Welp, it’s another Navy SEAL movie. “Without Remorse” is a screen adaptation of Tom Clancy’s bestselling 1993 novel, and decorated Navy SEAL Senior Chief John Kelly (Michael B. Jordan of “Creed” fame) is the SEAL in question, who lives with his wife in Washington, D.C.
This is actually an origin story that shows us how John Kelly turns into John Clark, who is one of Clancy’s major characters, and who is portrayed by Willem Dafoe in “Clear and Present Danger” and Liev Schreiber in “The Sum of All Fears.”
Kelly’s about to quit naval special forces and work for a private security firm when a terrible mishap befalls him. The incident will, of course, allow action-movie fans to relish him utilizing all his very dangerous skills. What else would such a movie be about?
The film might have been a good opportunity to make a statement about global politics since it’s directed by Stefano Sollima, who previously directed 2018’s “Sicario: Day of the Soldado” (wherein the drug war on the U.S.-Mexico border escalates due to cartels trafficking terrorists across the U.S. border), and it’s co-written by Taylor Sheridan, who wrote both “Sicario” films. Which makes this the perfect team to tell a dark and dirty geopolitics and conspiracy tale, but “Without Remorse” is not that movie.
Sleeping Giant Woken Up
John’s pregnant wife (Lauren London) and their unborn daughter are killed in their home (John is critically injured), in an ambush that was meant to take John out. Except that he, on this particular night, was sleeping on the couch wearing headphones when the hit went down.
A team of assassins are taking out John’s entire SEAL team because, while in Aleppo, they happened to attack the Russian military (instead of the Syrian), due to being fed deviously altered intel. Why? They got used. And now here come the Russians retaliating against the United States, as was the plan by politicians who use the military as expendable pawns. John, of course, becomes determined to avenge all these deaths.
Following his rehab, and assisted by fellow SEAL Lt. Cmdr. Karen Greer (Jodie Turner-Smith), Kelly tracks down the Russian diplomat responsible for all the mayhem. What Kelly learns could have possible international repercussions, and so Secretary of Defense Thomas Clay (Guy Pearce) wants to head off further mayhem at the pass.
Clay tasks Greer and CIA analyst Robert Ritter (Jamie Bell; Henry Czerny played Ritter in “Clear and Present Danger” as the ultimate weasel) with putting a team of operators together to handle the situation. Clay wants Kelly on the op regardless of Greer’s objection that he’s too emotional; Clay feels Kelly’s revenge motivation will allow him to go beyond the call of duty to get the job done. Unfortunately, it’s pretty simple to figure out who the mysterious string-puller behind the U.S.-Russia discord is.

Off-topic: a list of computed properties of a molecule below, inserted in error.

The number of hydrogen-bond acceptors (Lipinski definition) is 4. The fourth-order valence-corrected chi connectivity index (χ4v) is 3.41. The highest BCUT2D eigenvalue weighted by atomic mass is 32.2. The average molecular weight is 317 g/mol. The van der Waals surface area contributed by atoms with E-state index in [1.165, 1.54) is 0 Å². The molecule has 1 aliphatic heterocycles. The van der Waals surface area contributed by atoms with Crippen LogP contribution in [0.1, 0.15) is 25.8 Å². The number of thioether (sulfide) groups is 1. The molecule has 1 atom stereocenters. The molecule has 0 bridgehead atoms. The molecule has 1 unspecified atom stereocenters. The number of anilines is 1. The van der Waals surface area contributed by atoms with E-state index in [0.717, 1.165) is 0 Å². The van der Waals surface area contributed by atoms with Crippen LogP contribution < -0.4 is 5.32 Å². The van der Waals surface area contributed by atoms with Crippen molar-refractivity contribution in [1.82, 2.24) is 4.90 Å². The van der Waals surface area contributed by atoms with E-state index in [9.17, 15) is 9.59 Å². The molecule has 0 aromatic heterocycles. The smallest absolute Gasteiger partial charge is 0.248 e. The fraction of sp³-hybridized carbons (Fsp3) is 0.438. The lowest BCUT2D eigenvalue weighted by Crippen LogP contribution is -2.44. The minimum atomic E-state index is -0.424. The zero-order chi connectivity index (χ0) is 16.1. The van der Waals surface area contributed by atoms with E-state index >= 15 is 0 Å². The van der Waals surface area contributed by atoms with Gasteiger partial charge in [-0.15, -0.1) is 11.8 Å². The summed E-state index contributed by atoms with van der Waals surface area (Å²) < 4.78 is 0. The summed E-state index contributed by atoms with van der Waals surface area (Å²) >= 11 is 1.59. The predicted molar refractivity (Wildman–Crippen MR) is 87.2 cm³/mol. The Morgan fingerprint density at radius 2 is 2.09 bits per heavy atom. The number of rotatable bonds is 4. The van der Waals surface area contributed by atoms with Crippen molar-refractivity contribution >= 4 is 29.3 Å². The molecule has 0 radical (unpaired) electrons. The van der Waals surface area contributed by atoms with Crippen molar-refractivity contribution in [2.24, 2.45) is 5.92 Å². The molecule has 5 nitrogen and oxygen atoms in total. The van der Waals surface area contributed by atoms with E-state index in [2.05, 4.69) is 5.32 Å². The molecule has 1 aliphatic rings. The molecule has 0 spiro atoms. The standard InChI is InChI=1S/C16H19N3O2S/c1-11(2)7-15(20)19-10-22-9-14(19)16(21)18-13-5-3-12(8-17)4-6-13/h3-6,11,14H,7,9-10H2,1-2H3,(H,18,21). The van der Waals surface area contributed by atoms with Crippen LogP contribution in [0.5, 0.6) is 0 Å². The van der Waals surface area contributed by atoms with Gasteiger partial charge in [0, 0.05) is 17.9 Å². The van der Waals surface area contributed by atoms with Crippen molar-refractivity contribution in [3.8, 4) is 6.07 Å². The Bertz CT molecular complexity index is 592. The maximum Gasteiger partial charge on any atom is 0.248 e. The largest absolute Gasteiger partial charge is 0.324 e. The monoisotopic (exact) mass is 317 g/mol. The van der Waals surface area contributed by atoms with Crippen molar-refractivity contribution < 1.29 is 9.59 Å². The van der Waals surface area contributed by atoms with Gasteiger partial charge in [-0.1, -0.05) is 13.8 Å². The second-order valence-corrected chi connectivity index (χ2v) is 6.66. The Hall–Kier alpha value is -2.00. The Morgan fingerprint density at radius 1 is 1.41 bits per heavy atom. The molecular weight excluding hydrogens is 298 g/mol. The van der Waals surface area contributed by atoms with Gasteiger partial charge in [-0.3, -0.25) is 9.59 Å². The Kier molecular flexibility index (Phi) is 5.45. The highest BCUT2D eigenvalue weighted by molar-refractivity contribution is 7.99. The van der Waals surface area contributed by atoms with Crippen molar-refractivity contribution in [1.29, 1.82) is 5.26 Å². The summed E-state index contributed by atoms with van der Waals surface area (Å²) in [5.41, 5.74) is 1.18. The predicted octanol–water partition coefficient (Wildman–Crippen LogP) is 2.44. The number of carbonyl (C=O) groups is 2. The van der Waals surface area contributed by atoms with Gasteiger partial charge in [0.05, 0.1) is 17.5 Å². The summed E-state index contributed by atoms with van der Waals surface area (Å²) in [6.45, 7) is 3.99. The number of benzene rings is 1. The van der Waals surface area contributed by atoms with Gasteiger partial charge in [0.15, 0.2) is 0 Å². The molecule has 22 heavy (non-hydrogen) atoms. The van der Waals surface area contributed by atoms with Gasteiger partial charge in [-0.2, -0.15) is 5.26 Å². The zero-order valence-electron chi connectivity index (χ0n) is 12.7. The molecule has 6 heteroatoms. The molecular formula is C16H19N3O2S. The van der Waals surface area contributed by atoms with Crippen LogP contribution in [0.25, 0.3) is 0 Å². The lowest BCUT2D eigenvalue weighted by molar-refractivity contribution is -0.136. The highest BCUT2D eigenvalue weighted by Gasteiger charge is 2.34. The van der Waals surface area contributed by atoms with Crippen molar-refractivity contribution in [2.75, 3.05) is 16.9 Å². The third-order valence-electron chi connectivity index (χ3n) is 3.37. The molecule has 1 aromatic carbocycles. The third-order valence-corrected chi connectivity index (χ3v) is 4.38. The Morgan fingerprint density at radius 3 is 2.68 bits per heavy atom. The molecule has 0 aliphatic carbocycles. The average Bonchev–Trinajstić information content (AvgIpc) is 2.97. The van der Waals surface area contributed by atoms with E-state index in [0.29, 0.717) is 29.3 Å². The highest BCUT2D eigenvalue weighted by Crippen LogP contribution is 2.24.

The Setup Works
The family preparation scenes are scant and perfunctory, but the good news is that “Without Remorse” is all about the action, and the action set pieces will hold your attention, as will the charismatic, physical specimen Michael B. Jordan—ditto for Jodie Turner-Smith’s no-nonsense Lt. Cmdr. Greer, who war-fights with the best of them. As far as I know, female Navy lieutenant commanders exist, but there are as of yet no actual female SEALs. But movies make magic, and Turner-Smith sells the heck out of it.
What else? You get every kind of combat, every which way: guns, knives, grenades, jiu-jitsu rear naked chokes, on sea, earth, air, and land (which is what SEAL stands for). You’ve got your vehicular detonation, vehicular water coffins, Russian fighter jets blowing an American plane out of the sky, and buildings going boom. As the lyric goes, “Let the bodies hit the floor.”
One fun thing I don’t believe I seen before is Kelly’s interrogation technique of putting himself in the exact same deadly situation the bad guys are in: He torches a car and then hops in the back seat, interrogating the bad guy while the vehicle slowly blazes toward a gas-tank explosion. He drives a car off a bridge and then sits unflappably on the bottom of the river, while the car quickly fills with water, interrogating the bad guy. He’s a SEAL. He’s very comfortable in water. Fire too, apparently. Guess that makes him a SEALF.
Although it has a few fun bait-and-switch scenes, it doesn’t, as mentioned, really shed light or offer solutions on global diplomacy or the American military. But then I haven’t read Clancy’s book, and if it’s not in the book, there’s no reason for any such high-minded expectations to be in the movie.
Lastly, it sets up at least one sequel, and if they bring back Jordan, they need to bring back Turner-Smith as well—their chemistry is worth the rental price.
Director: Stefano Sollima
Starring: Michael B. Jordan, Jodie Turner-Smith, Jamie Bell, Guy Pearce, Lauren London
Running Time: 1 hour, 49 minutes
Release Date on Amazon Prime Video: April 30
Rating: 3 out of 5 stars
Mark Jackson is the senior film critic for The Epoch Times. Mark has 25 years experience as a professional New York actor, a classical theater training, a BA in philosophy, and recently narrated the Epoch Times audiobook, “How the Specter of Communism is Ruling Our World”: https://www.thespecterofcommunism.com/en/audiobook/
Rotten Tomatoes page: https://www.rottentomatoes.com/critic/mark-jackson/movies